Pinpointing reefs at risk

Population explosions of coral-eating crown-of-thorns starfish are one of the major causes of coral loss on the Great Barrier Reef. Adult starfish feed on coral, and their larvae disperse among the 3500+ reefs that form the Great Barrier Reef, causing new outbreaks that result in a widespread decline of coral cover.

Our researchers have helped pinpoint reefs with high larval supply leading to elevated risk of starfish outbreaks on a reef. Larval dispersal can also highlight reefs that could promote the rapid spread of starfish outbreaks to other reefs in the region.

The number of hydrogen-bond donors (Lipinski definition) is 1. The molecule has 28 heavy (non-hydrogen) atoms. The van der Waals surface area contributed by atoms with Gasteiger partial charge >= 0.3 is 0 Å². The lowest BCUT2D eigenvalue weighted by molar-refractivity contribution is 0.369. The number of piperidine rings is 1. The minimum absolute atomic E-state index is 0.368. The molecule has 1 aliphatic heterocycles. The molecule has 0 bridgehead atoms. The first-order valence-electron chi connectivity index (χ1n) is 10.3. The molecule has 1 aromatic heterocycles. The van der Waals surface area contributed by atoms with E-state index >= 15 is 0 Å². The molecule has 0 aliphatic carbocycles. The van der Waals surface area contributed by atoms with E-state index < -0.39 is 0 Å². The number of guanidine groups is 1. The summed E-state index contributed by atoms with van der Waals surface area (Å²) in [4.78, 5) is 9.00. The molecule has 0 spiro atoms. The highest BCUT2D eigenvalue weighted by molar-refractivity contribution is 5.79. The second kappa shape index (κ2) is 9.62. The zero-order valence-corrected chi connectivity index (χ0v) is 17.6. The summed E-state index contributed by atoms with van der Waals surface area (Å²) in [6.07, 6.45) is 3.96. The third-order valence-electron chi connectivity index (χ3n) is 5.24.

Since 2014, our researchers have helped the Great Barrier Reef Marine Park Authority, Queensland Parks and Wildlife Service, and Association of Marine Park Tourism Operators plan voyages for the boats responsible for eradicating and monitoring the starfish.

As a part of a National Environmental Science Program project, our researchers collaborate with managers to direct the allocation of time- and resource-intensive starfish control efforts.

This work has already helped focus the most recent efforts on predicted starfish hotspots and will help inform future management as the Australian Government prepares to augment the existing efforts by investing in additional eradication resources. 

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